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Cherokee Health Systems Introduction to Motivational Interviewing Mary Clare Champion, Ph.D. Cherokee Health Systems Kentucky Primary Care Association.

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Presentation on theme: "Cherokee Health Systems Introduction to Motivational Interviewing Mary Clare Champion, Ph.D. Cherokee Health Systems Kentucky Primary Care Association."— Presentation transcript:

1 Cherokee Health Systems Introduction to Motivational Interviewing Mary Clare Champion, Ph.D. Cherokee Health Systems Kentucky Primary Care Association Annual Meeting October 18, 2011 Lexington, KY

2 Cherokee Health Systems What is Motivational Interviewing? “Motivational Interviewing is a directive, client-centered counseling style for eliciting behavior change by helping clients to explore and resolve ambivalence.” “Motivational Interviewing is a directive, client-centered counseling style for eliciting behavior change by helping clients to explore and resolve ambivalence.”

3 Cherokee Health Systems What is the spirit of this style of interaction? Motivation comes from within client, not imposed from outside Client is responsible, not the clinician, for identifying ambivalence Direct persuasion is not recommended Motivation comes from within client, not imposed from outside Client is responsible, not the clinician, for identifying ambivalence Direct persuasion is not recommended Style is generally quiet Clinician helps client examine and resolve ambivalence Readiness to change is a ever-changing product of the relationship Relationship between client and clinician is more of a partnership.

4 Cherokee Health Systems Goals? Avoid creating resistance –Avoid direct arguments or direct confrontations “If you don’t stop smoking now, you’re going to die before you’re 40.” Avoid creating resistance –Avoid direct arguments or direct confrontations “If you don’t stop smoking now, you’re going to die before you’re 40.”

5 Cherokee Health Systems Goals Elicit self-motivation –Patient says, “I remember having more energy when I was exercising regularly.” Elicit self-motivation –Patient says, “I remember having more energy when I was exercising regularly.”

6 Cherokee Health Systems Goals Work to create a discrepancy between the patient’s current behaviors and their goals and values for the future –“I‘d like to feel better,” “I’d like to not take so many medicines.” Work to create a discrepancy between the patient’s current behaviors and their goals and values for the future –“I‘d like to feel better,” “I’d like to not take so many medicines.”

7 Cherokee Health Systems Assessing Motivation Keep in mind motivation should come from within, not imposed from without.

8 Cherokee Health Systems How important is it for you to change this aspect of your behavior on a scale of 1-10? Why not lower? What makes you want to change this aspect?

9 Cherokee Health Systems How ready are you to change this aspect on a scale of 1-10? Why not lower? What makes you want to change?

10 Cherokee Health Systems How confident are you that you can make that change on a scale from 1-10? Why not lower? What makes you want to change?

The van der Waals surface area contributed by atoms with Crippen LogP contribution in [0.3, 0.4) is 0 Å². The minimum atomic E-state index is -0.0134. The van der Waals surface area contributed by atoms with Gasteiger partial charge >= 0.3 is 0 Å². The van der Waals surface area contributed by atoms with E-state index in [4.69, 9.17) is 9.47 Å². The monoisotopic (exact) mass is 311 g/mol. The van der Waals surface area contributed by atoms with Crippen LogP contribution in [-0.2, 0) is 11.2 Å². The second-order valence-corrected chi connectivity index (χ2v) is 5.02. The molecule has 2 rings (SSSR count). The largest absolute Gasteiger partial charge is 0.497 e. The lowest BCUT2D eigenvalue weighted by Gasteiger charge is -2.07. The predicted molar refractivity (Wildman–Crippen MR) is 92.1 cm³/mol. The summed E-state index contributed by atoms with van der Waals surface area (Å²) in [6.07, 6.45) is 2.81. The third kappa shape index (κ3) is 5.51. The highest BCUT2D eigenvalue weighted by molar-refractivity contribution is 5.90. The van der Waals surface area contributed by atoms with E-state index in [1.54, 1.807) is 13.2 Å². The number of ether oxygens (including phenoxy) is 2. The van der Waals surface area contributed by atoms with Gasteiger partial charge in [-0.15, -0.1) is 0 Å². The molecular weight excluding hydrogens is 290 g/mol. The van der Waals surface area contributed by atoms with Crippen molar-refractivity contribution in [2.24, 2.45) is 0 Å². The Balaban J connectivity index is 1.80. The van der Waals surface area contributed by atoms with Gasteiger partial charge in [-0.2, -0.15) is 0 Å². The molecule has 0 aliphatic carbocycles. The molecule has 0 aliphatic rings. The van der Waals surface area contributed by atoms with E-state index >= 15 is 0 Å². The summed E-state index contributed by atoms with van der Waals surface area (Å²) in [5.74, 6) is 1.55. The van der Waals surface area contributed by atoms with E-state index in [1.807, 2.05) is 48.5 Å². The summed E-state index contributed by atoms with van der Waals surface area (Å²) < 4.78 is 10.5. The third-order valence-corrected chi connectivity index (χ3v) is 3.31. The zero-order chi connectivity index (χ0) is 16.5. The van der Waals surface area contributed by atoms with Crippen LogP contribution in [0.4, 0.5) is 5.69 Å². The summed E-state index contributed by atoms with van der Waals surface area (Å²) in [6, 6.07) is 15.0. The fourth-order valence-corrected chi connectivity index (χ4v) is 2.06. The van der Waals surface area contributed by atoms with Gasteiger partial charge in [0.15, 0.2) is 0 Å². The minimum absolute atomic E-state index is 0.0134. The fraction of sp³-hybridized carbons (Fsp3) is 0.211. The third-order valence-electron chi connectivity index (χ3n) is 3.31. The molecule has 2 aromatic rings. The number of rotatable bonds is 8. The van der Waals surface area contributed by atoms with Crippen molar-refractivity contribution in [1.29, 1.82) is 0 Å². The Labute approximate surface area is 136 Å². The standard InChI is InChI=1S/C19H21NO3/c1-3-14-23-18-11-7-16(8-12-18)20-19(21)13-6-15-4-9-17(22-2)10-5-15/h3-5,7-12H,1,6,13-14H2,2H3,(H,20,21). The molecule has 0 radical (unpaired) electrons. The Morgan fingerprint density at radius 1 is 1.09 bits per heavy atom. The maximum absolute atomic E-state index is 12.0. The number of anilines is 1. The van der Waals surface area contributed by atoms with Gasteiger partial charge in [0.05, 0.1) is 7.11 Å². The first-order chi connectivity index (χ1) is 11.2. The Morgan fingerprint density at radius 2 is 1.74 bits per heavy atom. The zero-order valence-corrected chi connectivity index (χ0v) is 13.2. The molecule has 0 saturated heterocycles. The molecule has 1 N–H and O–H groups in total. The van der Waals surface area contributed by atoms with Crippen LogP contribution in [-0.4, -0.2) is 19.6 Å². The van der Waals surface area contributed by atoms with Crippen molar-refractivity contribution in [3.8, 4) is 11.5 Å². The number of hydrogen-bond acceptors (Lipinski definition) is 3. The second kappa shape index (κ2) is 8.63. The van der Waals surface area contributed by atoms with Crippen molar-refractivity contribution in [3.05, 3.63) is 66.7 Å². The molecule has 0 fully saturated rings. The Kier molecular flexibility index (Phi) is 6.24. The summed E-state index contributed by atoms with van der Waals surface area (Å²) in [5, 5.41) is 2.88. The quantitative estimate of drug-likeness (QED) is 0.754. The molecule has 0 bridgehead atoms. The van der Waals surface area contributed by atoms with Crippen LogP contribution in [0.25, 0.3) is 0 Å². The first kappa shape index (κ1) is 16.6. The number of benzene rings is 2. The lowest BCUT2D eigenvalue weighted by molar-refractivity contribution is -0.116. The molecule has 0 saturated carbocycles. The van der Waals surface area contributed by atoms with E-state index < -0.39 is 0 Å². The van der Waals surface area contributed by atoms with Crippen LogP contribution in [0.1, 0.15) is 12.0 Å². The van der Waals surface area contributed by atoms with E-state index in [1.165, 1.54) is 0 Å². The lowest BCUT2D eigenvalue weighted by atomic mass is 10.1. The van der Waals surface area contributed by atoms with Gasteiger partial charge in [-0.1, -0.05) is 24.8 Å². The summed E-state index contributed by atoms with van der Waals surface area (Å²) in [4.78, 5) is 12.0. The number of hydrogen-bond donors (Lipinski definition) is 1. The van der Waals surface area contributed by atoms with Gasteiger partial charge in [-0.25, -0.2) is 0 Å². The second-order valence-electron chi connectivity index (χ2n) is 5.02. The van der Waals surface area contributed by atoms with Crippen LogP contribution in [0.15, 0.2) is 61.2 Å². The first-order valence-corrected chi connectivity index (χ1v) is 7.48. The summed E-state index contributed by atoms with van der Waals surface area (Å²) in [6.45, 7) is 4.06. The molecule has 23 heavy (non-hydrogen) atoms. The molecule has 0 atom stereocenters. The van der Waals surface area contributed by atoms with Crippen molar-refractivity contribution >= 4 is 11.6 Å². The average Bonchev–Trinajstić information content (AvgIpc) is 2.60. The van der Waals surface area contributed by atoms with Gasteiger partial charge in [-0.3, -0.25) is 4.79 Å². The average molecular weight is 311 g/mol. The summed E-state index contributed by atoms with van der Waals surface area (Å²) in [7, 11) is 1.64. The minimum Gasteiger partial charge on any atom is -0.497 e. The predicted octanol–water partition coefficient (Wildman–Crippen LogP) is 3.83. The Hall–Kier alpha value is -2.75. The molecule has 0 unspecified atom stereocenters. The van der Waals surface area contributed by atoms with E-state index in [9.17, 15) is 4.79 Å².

11 Cherokee Health Systems Why does this work? When we ask patients to tell us why they want to change, we help them identify why they want to change. Positive prompts help highlight positive motivation. When we ask patients to tell us why they want to change, we help them identify why they want to change. Positive prompts help highlight positive motivation.

12 Cherokee Health Systems Why not more direct challenges? Statements that challenge the patient tend to put them on the defensive. Reactions tend to create an “us versus them” situation. Patients are prompted to give us excuses or to tell us why they can’t/don’t want to change. Statements that challenge the patient tend to put them on the defensive. Reactions tend to create an “us versus them” situation. Patients are prompted to give us excuses or to tell us why they can’t/don’t want to change.

13 Cherokee Health Systems Listen and Reflect Listen to patient’s responses to the above questions, then reflect answer back to them. –“It sounds to me like you’d like to make some healthier choices regarding your health, but you’re worried making those changes will be challenging.” Listen to patient’s responses to the above questions, then reflect answer back to them. –“It sounds to me like you’d like to make some healthier choices regarding your health, but you’re worried making those changes will be challenging.”

14 Cherokee Health Systems Why? When our patients feel that we have listened to them and have heard what they are saying, they feel more understood, and can be more open to our suggestions and interventions.

15 Cherokee Health Systems Basic Techniques O – Open ended questions A -- Affirmations R – Reflective Listening S – Summaries Easy to remember – OARS give us power to move, especially with sustained effort O – Open ended questions A -- Affirmations R – Reflective Listening S – Summaries Easy to remember – OARS give us power to move, especially with sustained effort

16 Cherokee Health Systems O – Open-ended Questions Cannot be answered with “yes/no” –“Tell me about what brings you here today?” –“Fill me in on what’s been going on since we last met?” –“Why do you feel like it might be time for a change?” Cannot be answered with “yes/no” –“Tell me about what brings you here today?” –“Fill me in on what’s been going on since we last met?” –“Why do you feel like it might be time for a change?”

17 Cherokee Health Systems A -- Affirmations Build rapport Must be sincere Recognize client’s strength Build rapport Must be sincere Recognize client’s strength

18 Cherokee Health Systems R – Reflective Listening LISTEN! Vary levels – can reflect content as well as affect Keep momentum going LISTEN! Vary levels – can reflect content as well as affect Keep momentum going